I hate shopping. I don't care what I'm shopping for, I hate it. Probably the one exception would be shopping for a luxury car, but after paying for three college educations, I sincerely doubt that will ever happen.
Grocery shopping ranks at the very bottom of all the possible shopping expeditions. It takes such a huge chunk out of the day, like this:
1) Figure out what to serve for dinner for the next several days. Don't forget breakfast, lunch and snacks. Double everything if younger son is home.
2) Make shopping list.
3) Drive to store.
4) Realize I left list at home.
5) Drive home and get list.
6) Drive back to store.
7) Do actual shopping. During this time a) glare at the idiots who insist on parking their carts smack-dab in the middle of the aisle, so you can't get around them, and b) text daughter to ask exactly what kind of facial scrub/shampoo/lotion/make-up remover/toothpaste/mouthwash she needs.
8) Wait in check-out line.
9) Show the clerk my ID to prove I'm old enough to purchase beer and wine. (It used to be kind of funny. Now, I just find it annoying. I'm 52 and generally look it, for cripes's sake.)
10) Load groceries in the car.
11) Drive home.
12) Drag groceries into the kitchen.
13) Chase down cat who escaped to freedom while garage door was open.
14) Put everything away.
15) Text husband to ask where he wants to go for dinner.
I would love to unload (ha) this chore on my husband, but unfortunately, his shopping criteria leaves a lot to be desired. I'm very picky, he's not, so it's just easier if I do the shopping to avoid putting up with the wilted vegetables, off brands, and other weird crap he brings home.
Several years ago, we moved my parents to the Dallas area so we could keep a closer eye on them. Since neither could no longer see well enough to drive, it fell to me to take them to the grocery store. You should understand that my parents were completely devoted to one another for 61 years and seldom argued, but grocery shopping brought out the worst in each of them. There was so much bickering over what to buy, what variety to buy, or what size to buy, that it would get embarrassing, and I would have to walk off just so people wouldn't think I was related to the elderly couple snarling at each other over the ground beef.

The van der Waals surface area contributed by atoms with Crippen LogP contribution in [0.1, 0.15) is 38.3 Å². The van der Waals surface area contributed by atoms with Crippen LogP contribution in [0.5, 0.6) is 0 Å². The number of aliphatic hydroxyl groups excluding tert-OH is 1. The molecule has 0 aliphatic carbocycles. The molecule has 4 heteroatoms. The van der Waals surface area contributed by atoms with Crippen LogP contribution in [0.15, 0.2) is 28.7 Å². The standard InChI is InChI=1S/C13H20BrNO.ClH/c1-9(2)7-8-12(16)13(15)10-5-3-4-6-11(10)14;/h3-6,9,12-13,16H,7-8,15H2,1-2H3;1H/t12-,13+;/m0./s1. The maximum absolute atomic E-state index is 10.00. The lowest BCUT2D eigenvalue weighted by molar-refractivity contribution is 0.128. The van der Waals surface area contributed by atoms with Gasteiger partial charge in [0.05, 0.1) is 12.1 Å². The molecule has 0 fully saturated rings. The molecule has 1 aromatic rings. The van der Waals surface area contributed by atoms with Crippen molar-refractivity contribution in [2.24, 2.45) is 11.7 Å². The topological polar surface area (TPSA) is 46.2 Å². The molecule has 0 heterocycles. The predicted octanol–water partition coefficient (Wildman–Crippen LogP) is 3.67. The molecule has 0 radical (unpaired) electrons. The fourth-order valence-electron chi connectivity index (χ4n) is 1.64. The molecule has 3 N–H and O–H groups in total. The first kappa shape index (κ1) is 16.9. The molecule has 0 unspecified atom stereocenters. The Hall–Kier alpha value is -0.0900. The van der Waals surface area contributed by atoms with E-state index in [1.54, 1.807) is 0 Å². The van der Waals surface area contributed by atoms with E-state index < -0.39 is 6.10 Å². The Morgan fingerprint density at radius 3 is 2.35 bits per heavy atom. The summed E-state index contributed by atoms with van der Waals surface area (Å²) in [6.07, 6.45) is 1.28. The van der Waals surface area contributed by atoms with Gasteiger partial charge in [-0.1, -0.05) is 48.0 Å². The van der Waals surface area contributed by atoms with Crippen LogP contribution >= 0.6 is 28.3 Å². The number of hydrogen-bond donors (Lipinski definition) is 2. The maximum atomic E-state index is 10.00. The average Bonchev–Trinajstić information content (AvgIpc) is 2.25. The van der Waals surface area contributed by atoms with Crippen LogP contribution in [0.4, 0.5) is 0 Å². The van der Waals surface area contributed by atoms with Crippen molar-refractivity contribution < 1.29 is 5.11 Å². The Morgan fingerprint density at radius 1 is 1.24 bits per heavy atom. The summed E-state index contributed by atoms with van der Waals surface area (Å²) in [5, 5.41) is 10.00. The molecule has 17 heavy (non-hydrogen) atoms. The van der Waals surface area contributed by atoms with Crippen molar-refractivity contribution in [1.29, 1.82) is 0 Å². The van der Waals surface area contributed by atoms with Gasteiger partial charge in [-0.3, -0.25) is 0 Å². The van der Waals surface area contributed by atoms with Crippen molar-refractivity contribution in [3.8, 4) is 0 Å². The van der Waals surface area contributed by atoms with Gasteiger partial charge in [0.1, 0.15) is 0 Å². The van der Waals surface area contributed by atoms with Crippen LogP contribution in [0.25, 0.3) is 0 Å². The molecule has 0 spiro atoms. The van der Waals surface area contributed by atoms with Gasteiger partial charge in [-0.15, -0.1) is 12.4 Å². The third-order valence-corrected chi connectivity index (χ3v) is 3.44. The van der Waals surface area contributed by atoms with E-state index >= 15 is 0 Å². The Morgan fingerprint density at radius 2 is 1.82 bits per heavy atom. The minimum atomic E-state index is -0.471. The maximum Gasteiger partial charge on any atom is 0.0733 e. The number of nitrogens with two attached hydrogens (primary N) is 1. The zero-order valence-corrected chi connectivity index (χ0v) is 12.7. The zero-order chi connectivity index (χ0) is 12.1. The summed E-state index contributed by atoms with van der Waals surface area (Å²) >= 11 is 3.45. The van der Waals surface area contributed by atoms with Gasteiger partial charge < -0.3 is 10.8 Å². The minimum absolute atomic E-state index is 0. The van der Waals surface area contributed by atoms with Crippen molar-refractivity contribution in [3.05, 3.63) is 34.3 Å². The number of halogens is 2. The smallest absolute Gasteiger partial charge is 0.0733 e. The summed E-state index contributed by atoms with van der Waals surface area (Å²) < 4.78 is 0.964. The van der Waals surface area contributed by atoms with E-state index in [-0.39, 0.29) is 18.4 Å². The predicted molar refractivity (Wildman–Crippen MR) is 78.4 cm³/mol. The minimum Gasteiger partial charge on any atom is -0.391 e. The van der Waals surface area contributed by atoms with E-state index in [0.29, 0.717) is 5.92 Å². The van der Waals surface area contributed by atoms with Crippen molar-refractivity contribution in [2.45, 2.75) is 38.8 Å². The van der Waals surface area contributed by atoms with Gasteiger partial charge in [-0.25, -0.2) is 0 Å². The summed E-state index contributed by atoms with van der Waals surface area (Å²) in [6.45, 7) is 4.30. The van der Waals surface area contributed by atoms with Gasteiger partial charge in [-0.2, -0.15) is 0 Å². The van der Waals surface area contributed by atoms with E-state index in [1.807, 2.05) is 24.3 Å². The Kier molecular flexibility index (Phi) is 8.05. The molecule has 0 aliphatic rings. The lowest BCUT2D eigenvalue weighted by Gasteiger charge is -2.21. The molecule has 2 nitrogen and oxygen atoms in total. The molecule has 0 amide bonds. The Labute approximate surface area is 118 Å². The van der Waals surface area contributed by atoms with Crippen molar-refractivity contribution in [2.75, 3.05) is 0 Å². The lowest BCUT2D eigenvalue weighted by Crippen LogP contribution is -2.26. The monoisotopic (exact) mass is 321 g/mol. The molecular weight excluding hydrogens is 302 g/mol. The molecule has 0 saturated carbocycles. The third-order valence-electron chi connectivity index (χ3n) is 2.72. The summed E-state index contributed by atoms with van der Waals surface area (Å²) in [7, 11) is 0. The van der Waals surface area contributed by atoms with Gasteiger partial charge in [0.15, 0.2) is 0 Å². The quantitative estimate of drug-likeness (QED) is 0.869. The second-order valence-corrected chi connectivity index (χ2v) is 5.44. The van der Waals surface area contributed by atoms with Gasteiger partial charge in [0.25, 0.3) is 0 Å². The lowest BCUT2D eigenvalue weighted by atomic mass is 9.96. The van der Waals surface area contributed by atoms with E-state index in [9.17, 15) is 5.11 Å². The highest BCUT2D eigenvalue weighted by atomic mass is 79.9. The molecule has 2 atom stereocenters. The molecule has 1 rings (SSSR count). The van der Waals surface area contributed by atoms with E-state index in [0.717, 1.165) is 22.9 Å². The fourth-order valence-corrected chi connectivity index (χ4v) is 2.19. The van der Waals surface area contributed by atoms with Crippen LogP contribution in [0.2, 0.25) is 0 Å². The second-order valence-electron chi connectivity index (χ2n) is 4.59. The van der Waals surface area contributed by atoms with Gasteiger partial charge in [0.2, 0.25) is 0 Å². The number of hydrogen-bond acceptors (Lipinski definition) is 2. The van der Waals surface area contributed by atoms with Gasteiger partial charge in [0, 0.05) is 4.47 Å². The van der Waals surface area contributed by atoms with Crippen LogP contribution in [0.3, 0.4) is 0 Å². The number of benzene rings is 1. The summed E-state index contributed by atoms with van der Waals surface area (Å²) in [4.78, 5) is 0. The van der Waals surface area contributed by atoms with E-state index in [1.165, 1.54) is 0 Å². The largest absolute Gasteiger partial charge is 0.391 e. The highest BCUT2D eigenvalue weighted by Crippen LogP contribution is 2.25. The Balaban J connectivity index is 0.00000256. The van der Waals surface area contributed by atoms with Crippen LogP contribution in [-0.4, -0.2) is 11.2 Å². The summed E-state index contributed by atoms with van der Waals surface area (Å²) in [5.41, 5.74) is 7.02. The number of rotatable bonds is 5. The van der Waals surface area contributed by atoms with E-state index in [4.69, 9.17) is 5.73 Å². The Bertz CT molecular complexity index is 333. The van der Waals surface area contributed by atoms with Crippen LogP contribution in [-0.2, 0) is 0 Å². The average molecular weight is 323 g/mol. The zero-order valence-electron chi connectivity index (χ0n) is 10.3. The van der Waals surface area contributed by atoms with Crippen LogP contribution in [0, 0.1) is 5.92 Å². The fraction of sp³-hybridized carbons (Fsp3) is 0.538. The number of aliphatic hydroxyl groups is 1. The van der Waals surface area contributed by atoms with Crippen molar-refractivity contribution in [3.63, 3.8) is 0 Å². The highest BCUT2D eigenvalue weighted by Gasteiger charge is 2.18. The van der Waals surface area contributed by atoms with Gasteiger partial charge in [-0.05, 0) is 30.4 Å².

Probably because she was raised during the Depression, my mother is extremely frugal and hates to throw anything out, especially food. If she can't purchase something that she can quickly consume, she'll just do without it. While I admire her stance --- up to a point --- in my mind, a widow at the age of 86 has earned the right to buy whatever she damn well wants. Consequently, some of our grocery excursions have been tense because I don't like her martyr attitude, and she doesn't care for my scorched earth policy. But there are instances when her craving for something will win out and when that happens, she insists that I take home half. Then it becomes my responsibility to toss out what she can't bring herself to do, a sort of kitchen version of don't ask, don't tell.
My younger son comes home next week for a very brief visit before heading back to A&M. After a summer spent eating MREs (Meals Ready to Eat), the Army's greatly updated (and very interesting) adaptation of Civil War hardtack, he is going to be ravenous for some home cooking.
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